In his recent commentary concerning the best use of the 90-mile section of rail bed connecting Lake Placid and Old Forge, Dan McClelland expressed his suspicion that I have "ulterior and selfish motives" for wanting to replace the rusting rails and rotting ties with a recreational trail for bicycling, running, strolling, etc. and for a much-improved snowmobile trail in the winter. What he and his associates seem to believe, to judge by rumors circulating around Tupper Lake, is that I harbor a hidden agenda for wanting the tracks to be removed. Once the tracks are "ripped up," so the scare-story goes, I and the other "preservationists" will manipulate the state into placing the entire rail bed in the Forest Preserve.
Why would we do this? Because, according to the rumors, it will enable us preservationists to realize our dream of creating the "Bob Marshall Great Wilderness," a diabolical land grab that will swallow up the old railroad right-of-way in a state land classification (wilderness) that prevents any motorized use. The corridor would disappear into the forever-wild Forest Preserve, never to be seen or heard of again.
These suspicions have given pause to the snowmobile lobby, whose constituents would dearly love to have the tracks removed. But the snowmobile clubs and the state snowmobile association are hesitant to force the issue because they fear they'll lose the corridor altogether.
It's time for a reality check. The board of directors of Adirondack Recreational Trail Advocates consists of eight individuals. Four of them are devout snowmobilers, including Jim McCulley, who is president of the Lake Placid Snowmobile Club. (They are also bikers, walkers, snowshoers and cross-country skiers.) The other board members, myself included, do not, as far as I know, engage in motorized sports. But all of us recognize that this rail corridor could easily and inexpensively be converted into one of the great recreational trails in the United States, and one of the principal tourist destinations in the Adirondack Park.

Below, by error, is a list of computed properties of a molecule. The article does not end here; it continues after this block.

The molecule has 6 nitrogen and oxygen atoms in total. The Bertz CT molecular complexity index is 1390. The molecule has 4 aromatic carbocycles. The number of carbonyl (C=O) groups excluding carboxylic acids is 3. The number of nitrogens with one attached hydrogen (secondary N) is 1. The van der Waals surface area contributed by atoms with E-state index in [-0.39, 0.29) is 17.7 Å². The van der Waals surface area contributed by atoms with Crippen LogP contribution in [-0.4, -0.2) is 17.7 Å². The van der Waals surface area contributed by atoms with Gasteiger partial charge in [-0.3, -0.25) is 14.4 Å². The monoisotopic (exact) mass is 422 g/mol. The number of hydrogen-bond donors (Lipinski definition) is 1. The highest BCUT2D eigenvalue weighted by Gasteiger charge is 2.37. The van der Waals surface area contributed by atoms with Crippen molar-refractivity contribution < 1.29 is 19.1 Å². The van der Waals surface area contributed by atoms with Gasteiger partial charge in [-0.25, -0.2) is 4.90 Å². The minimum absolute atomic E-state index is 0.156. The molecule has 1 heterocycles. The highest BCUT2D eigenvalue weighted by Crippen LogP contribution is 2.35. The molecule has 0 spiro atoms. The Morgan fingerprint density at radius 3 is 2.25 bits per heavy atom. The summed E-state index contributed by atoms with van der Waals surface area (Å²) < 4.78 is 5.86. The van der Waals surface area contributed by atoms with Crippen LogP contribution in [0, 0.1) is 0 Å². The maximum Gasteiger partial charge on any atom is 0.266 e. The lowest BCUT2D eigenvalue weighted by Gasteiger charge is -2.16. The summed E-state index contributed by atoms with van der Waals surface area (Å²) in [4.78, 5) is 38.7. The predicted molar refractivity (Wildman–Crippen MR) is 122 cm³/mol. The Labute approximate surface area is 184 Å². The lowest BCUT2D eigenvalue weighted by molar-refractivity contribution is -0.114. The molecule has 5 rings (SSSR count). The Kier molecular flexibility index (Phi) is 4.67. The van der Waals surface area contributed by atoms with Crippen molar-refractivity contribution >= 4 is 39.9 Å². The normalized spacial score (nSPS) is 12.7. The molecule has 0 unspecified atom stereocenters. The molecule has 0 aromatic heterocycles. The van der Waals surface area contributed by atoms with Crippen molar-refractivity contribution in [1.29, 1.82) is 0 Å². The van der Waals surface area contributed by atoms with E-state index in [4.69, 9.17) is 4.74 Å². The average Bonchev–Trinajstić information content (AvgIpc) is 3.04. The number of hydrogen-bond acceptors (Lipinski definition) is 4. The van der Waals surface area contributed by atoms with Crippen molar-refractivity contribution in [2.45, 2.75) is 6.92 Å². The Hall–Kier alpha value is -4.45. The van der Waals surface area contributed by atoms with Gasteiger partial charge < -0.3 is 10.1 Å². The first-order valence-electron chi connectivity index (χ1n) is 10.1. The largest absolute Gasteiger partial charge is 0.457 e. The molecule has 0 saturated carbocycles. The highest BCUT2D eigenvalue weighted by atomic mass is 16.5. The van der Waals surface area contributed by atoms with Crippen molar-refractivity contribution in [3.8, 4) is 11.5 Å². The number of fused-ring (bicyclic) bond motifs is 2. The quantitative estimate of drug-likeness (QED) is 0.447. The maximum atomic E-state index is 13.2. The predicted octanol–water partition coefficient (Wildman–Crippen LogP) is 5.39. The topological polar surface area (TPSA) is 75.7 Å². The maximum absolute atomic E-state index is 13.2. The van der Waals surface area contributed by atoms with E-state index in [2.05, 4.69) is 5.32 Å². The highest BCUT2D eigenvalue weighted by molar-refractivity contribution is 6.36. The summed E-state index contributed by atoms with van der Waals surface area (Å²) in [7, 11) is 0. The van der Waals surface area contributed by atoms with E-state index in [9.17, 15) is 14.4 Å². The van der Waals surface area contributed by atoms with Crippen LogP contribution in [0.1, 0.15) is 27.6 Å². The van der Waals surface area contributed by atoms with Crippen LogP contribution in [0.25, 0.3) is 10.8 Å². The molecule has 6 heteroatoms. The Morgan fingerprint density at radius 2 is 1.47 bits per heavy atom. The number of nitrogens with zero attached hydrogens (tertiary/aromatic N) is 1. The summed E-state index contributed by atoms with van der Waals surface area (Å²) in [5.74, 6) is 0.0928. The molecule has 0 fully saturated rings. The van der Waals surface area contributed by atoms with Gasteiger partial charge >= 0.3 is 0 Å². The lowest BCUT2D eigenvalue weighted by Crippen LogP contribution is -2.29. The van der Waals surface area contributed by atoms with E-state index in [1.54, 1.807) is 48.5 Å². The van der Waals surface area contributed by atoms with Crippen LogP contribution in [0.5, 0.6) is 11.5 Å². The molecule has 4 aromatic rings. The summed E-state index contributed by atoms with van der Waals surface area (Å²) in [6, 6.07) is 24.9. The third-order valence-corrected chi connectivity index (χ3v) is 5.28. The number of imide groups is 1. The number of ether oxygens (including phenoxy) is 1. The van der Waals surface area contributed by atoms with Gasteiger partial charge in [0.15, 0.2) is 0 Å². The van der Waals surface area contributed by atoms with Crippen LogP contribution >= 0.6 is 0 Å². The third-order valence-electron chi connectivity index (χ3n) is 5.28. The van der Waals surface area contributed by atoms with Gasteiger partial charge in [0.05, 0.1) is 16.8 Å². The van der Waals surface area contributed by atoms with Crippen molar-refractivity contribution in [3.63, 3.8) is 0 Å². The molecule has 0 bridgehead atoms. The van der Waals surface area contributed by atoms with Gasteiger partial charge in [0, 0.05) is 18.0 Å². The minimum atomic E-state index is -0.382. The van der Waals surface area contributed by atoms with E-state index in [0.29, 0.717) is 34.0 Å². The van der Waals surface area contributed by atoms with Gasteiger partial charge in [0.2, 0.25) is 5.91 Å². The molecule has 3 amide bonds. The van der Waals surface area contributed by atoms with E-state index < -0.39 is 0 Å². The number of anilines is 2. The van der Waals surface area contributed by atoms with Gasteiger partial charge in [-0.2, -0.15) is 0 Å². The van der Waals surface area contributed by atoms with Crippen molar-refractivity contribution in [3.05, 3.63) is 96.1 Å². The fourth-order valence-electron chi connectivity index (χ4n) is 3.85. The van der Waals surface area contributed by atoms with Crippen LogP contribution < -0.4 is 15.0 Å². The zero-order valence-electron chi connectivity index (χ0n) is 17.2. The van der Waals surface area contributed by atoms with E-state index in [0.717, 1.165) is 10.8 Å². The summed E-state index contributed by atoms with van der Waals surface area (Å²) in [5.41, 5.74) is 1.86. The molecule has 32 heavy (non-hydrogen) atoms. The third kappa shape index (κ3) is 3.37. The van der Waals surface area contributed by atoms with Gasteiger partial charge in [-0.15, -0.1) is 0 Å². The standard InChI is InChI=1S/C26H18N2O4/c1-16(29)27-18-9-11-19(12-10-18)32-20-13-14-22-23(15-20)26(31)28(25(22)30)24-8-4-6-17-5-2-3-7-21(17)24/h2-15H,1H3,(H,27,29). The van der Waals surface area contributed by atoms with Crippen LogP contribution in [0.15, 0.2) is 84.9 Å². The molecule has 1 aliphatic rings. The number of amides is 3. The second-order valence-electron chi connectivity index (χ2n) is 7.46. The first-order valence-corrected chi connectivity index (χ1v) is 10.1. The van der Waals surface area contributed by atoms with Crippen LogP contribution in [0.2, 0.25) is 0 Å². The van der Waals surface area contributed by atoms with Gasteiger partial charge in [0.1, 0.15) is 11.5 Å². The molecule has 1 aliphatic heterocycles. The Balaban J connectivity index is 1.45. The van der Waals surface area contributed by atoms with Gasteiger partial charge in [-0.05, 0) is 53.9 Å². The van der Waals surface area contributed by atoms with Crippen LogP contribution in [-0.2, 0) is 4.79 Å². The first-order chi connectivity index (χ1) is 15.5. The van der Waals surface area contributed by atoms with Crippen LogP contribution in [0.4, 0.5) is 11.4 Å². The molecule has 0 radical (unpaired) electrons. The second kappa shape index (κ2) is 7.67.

But if the suspicions of Mr. McClelland and his cohorts are correct, I am secretly scheming to undermine my colleague's efforts to create a world-class recreation trail between Lake Placid and Old Forge. These suspicions, like most other arguments for restoring rail service between Lake Placid and Utica, make absolutely no sense. The rail corridor is managed by the state Department of Transportation; a state management plan sets forth alternative recreational uses for the corridor if the tourist train does not prove a marketing success (which it has not at the northern end of the line). The plan clearly states that the rail bed will remain a "travel corridor."
There is no move, by any individual or group, to eliminate the corridor by adding it to the Forest Preserve. The Adirondack Council, which conceived of creating the Bob Marshall Great Wilderness, has stated in writing that it will respect the integrity of the corridor if the tracks are removed.